The material remains left by Cleopatra and Rome demonstrate the synergy between sovereign and slave in the late first century B.C, an interaction that made possible the transformation of ideas into everything from hairstyles to architecture. Since hairdressers and architects took direction from queens and empresses and their most highly placed advisers, their creations contributed to the political and cultural landscapes of Alexandria and Rome. While it is difficult to document with certainty the specific contributions of the workers in Rome, some of whom were welleducated professionals brought to Italy as prisoners of war, a broad picture of imaginative collaboration emerges from surviving visual clues.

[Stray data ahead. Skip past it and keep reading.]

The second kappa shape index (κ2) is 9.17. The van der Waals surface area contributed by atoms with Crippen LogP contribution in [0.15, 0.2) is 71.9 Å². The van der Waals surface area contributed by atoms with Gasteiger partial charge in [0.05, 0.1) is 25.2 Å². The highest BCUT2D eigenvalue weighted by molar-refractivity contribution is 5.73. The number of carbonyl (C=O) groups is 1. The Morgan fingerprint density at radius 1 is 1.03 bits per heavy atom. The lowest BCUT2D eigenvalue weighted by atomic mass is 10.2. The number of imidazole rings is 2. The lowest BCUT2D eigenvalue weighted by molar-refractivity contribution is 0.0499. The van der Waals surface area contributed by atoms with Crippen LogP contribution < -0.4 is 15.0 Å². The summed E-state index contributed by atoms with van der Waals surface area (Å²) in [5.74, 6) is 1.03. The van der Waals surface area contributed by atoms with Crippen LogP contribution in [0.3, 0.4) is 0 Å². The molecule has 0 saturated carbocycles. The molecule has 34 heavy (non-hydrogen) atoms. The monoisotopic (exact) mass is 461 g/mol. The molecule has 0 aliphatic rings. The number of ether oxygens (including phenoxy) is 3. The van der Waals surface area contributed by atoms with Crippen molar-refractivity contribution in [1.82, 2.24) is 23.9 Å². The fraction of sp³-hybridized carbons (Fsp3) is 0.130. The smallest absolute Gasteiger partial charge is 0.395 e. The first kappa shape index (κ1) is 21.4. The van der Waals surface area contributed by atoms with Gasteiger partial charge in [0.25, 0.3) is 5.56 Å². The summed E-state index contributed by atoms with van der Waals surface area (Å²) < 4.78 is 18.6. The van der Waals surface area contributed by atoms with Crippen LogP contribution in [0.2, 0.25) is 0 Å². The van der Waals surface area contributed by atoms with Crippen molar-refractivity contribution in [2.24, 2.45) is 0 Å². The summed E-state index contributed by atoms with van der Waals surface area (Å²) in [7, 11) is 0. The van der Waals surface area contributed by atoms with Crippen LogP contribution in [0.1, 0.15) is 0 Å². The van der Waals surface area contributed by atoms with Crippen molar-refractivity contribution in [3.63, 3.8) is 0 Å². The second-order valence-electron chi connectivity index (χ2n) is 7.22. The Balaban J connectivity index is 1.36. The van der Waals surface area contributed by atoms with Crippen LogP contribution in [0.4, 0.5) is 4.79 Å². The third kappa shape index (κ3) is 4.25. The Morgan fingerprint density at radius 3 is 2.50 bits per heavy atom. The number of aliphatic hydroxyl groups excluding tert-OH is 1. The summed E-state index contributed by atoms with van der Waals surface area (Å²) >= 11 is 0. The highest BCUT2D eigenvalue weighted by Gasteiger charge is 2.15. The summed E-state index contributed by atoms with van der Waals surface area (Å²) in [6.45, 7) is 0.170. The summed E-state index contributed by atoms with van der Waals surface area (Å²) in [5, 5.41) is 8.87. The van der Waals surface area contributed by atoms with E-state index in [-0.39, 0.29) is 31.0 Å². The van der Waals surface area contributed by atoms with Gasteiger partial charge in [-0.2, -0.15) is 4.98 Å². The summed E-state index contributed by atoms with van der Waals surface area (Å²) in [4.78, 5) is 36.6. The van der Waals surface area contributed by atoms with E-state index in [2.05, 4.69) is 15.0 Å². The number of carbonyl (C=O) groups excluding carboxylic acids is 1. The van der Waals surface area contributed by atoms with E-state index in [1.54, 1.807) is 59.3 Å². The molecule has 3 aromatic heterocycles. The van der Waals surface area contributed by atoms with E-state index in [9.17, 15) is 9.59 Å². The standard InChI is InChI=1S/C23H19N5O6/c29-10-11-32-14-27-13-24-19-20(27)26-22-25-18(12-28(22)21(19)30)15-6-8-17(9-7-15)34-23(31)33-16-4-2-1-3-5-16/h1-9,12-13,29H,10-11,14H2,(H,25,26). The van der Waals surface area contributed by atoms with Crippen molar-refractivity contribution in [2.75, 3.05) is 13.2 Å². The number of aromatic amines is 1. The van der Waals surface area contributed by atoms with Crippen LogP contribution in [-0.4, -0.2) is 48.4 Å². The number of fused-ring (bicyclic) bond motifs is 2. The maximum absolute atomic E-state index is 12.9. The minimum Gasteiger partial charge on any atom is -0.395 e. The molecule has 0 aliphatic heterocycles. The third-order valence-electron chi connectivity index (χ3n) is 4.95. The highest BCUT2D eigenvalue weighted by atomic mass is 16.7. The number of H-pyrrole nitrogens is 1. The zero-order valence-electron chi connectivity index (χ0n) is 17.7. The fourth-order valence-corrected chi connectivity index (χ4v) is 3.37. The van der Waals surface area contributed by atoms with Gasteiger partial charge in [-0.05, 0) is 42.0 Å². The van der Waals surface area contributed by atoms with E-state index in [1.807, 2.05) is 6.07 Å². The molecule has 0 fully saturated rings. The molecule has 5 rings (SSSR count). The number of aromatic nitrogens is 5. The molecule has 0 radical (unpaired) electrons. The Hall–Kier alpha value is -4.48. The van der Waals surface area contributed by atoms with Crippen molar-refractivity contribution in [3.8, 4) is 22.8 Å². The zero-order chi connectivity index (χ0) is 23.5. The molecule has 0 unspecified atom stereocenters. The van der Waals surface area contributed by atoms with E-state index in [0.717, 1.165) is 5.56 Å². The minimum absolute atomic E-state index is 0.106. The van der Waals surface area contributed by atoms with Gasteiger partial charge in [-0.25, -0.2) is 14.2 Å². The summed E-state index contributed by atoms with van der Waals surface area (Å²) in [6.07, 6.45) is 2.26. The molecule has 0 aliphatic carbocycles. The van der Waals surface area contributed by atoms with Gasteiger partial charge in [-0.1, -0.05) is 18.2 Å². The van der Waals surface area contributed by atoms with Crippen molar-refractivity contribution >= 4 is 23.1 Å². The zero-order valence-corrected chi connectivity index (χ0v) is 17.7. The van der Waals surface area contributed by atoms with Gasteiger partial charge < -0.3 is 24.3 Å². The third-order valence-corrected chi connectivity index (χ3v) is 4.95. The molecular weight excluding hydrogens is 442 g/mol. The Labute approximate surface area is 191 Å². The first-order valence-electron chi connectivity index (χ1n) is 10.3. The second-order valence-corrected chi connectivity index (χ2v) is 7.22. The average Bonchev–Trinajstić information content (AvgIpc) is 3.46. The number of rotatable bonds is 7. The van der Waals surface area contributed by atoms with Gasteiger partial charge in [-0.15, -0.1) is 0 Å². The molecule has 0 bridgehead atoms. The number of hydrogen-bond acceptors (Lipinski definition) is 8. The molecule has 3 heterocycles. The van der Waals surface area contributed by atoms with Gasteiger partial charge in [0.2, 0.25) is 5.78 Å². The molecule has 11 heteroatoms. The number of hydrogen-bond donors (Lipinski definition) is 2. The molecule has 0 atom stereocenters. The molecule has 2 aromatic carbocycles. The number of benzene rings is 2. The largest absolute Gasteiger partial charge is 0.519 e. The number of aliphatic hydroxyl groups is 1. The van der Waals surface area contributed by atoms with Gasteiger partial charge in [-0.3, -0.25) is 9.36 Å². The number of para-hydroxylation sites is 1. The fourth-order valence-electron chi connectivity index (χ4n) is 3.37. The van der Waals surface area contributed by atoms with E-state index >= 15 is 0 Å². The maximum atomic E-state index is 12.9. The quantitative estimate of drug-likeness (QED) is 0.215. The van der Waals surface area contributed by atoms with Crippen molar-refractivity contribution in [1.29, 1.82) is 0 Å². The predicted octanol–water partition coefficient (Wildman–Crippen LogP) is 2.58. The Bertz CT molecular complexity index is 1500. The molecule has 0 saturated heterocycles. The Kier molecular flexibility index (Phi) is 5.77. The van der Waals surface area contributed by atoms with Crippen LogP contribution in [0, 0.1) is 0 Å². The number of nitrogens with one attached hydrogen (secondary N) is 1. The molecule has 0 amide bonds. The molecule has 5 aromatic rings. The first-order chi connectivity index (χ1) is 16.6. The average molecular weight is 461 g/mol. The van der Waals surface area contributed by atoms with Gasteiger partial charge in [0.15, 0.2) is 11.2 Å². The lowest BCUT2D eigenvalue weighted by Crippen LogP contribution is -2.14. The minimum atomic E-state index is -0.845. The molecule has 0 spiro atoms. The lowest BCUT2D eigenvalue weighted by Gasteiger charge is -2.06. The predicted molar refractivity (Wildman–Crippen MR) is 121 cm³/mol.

Given her status as a queen, Cleopatra's entourage was surely that of a monarch. Texts from Egypt on papyrus and potsherds used for writing, or ostraca, provide extensive information about Ptolemaic and Roman Egypt, although not enough to reconstruct the full range of Cleopatra's court. What can be discerned is that Cleopatra appears to have had a large retinue to attend to her personal needs, and some of her political advisers and priests were highly placed and visible enough that their names have come down to us, for example her prime ministers Hephaestion (52–51 B.C), Protarchus (51–50 B.C.), and Pothinus (48 B.C.). Cleopatra also had a cupbearer and a personal physician named Dioskorides Phakas.
A full staff was likely called into service when the queen wanted to take